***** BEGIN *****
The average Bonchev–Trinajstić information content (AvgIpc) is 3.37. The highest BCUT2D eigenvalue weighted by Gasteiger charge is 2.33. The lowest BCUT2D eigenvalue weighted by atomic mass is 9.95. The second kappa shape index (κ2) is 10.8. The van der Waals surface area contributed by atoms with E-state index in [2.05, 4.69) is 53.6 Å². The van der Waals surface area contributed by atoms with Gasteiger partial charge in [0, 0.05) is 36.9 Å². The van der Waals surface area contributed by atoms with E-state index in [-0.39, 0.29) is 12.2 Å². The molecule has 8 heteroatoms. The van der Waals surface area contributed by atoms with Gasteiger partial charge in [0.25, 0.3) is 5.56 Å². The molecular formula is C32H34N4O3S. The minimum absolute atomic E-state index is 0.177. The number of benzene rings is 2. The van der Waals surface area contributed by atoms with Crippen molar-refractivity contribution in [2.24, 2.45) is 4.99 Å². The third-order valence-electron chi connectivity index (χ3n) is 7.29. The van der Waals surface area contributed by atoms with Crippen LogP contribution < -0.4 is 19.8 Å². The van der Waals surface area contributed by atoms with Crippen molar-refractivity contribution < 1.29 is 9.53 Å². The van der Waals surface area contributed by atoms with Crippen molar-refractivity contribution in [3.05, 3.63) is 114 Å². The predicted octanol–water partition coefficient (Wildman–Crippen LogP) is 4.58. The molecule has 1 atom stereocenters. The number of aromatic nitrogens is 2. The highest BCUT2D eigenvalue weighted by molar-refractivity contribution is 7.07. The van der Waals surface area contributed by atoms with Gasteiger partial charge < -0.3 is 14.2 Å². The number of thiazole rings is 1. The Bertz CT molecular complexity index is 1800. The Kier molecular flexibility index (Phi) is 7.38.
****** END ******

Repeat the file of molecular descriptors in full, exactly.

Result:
The average Bonchev–Trinajstić information content (AvgIpc) is 3.37. The highest BCUT2D eigenvalue weighted by Gasteiger charge is 2.33. The lowest BCUT2D eigenvalue weighted by atomic mass is 9.95. The second kappa shape index (κ2) is 10.8. The van der Waals surface area contributed by atoms with E-state index in [2.05, 4.69) is 53.6 Å². The van der Waals surface area contributed by atoms with Gasteiger partial charge in [0, 0.05) is 36.9 Å². The van der Waals surface area contributed by atoms with E-state index in [-0.39, 0.29) is 12.2 Å². The molecule has 8 heteroatoms. The van der Waals surface area contributed by atoms with Gasteiger partial charge in [0.25, 0.3) is 5.56 Å². The molecular formula is C32H34N4O3S. The minimum absolute atomic E-state index is 0.177. The number of benzene rings is 2. The van der Waals surface area contributed by atoms with Crippen molar-refractivity contribution in [2.24, 2.45) is 4.99 Å². The third-order valence-electron chi connectivity index (χ3n) is 7.29. The van der Waals surface area contributed by atoms with Crippen LogP contribution < -0.4 is 19.8 Å². The van der Waals surface area contributed by atoms with Crippen molar-refractivity contribution < 1.29 is 9.53 Å². The van der Waals surface area contributed by atoms with Crippen molar-refractivity contribution in [3.05, 3.63) is 114 Å². The predicted octanol–water partition coefficient (Wildman–Crippen LogP) is 4.58. The molecule has 1 atom stereocenters. The number of aromatic nitrogens is 2. The highest BCUT2D eigenvalue weighted by molar-refractivity contribution is 7.07. The van der Waals surface area contributed by atoms with Gasteiger partial charge < -0.3 is 14.2 Å². The number of thiazole rings is 1. The Bertz CT molecular complexity index is 1800. The Kier molecular flexibility index (Phi) is 7.38.